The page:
Does the hon. Gentleman question my figures? I admit I collected them hastily, and they may be wrong, but the figures are those of the Prime Minister, and I am not aware that they are wrong. If the Government are right in their estimates of the cost of valuation—it is quite impossible for me, or I suspect anybody in this House, to speak with precise and expert knowledge upon this subject, and the hon. Gentleman who has just sat down seemed to think that the cost has been exaggerated—but the cost of valuation of the total value I do not think need be a costly operation. The most difficult part of the task is to carry out those curious, elaborate, novel, hypothetical calculations, the full complexity of which I do not think either the country or the Committee fully realise, and which it is suggested that it will need an army of officials, some 600,000—[a laugh]—I mean 500 or 600,—to make. I am afraid I made a slip, but I do not think I clouded the general course of my argument, though I may have added to the merriment of the House. These 500 or 600 gentlemen will have to map out in a most elaborate way every holding in the country, however small, not merely as to its present value as a going concern but as to its valuation in certain hypothetical circumstances which are not realised, which have never been realised, and which will never be realised. I am not positive that this operation can be rationally carried out at all, but certainly to endeavour to carry it out rationally is not an easy business, and not being an easy business it will not be a cheap business. I do not for a moment believe that 438 the Government have not been sanguine in their estimate upon this matter as they have been sanguine in their estimates of the larger financial transactions into which they have led the House. However that may be, is it not perfectly clear now, more clear than ever before, that this part of the scheme is not a Finance Bill, and that the valuation schemes as now proposed are really no part of the Finance Bill at all? I cannot understand how the Government can justify the hitching into the four corners of a Finance Bill elaborate provisions which always, up to the present time, have been regarded as a proper subject for a different and independent measure. It seems to me they are really departing from all constitutional practice in this matter. It seems to me the most amazing way to construct a Finance Bill, and I do not believe—and I do not think it is possible now for anybody on the platform or in the House to maintain—that this part of the Bill is dealing with finance at all. We are not dealing with finance. We are not dealing with the methods for meeting the financial strain to which the country is subject. We are dealing with schemes, be they good or bad, which have not the character of financial provisions, but of social revolution. Social revolution may be an excellent and admirable thing—I am not going to argue that point—but it is a very expensive thing. And you ought not, and it is unwise, to introduce these schemes of social revolution, which cannot produce money, and obviously will not produce money, into a Bill avowedly brought forward on a scale of magnitude and with a glory of exposition as if a great national crisis was being met in a bold spirit. There is no national crisis. We admit your need for money, but this money will not enable you to pay the smallest of your debts. It will not enable you to pay for the new expenditure, and even with all the solidity of Free Trade arithmetic to go upon, you will not pretend that the amount to be put into the Exchequer by this expedient really meets the ordinary new charges which the Government announce to us in the airiest fashion from month to month and from year to year. So far from dealing with our £16,000,000, it deals with nothing at all. I do not care how high you put it. You have got to meet a deficit of millions, and these taxes are going to give you at best thousands. It is for that reason I certainly think we ought to take this view of the whole scheme of 439 the Bill of which the Resolution is a part, and we are bound to record our opposition to it. I do not, of course, in the least deny that, as far as individual hardship is concerned, the proposals of the Government are intended to diminish that hardship. I think the gross injustice of requiring individual owners to value their land has come home at last to the Government, and that injustice they are now trying to remedy. But we cannot consider that in isolation. We have to consider the whole scheme, of which this is part. And, doing my best to consider the whole scheme, I say this is not a true Finance Bill at all. I believe it is unconstitutional and I believe it is unwise, and I shall vote against this Resolution as part of the larger fraction of the Bill which, as I think, is the gravest infraction of those traditional principles on which the sound finance of this country has always been maintained.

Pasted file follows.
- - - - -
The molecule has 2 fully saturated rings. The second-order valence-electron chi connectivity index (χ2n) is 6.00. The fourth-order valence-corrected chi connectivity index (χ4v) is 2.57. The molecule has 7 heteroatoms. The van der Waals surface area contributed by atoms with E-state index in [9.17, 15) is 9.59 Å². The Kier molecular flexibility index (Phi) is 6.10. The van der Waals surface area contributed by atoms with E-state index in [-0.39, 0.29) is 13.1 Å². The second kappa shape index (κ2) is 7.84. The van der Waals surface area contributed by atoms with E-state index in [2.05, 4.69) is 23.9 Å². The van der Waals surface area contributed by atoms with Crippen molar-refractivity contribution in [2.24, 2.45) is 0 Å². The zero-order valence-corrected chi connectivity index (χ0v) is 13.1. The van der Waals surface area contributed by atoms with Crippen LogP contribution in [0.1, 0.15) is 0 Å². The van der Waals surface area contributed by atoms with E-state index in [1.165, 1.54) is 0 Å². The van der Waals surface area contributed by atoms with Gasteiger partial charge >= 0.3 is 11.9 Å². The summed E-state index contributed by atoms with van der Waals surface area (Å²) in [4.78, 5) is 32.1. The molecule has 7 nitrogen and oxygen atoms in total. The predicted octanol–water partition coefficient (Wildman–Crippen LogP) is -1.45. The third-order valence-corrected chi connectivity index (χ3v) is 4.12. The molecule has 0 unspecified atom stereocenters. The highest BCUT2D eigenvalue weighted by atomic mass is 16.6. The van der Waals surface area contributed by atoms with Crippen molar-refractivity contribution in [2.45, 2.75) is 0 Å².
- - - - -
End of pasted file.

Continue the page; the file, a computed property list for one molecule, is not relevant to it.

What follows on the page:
§ The PRIME MINISTER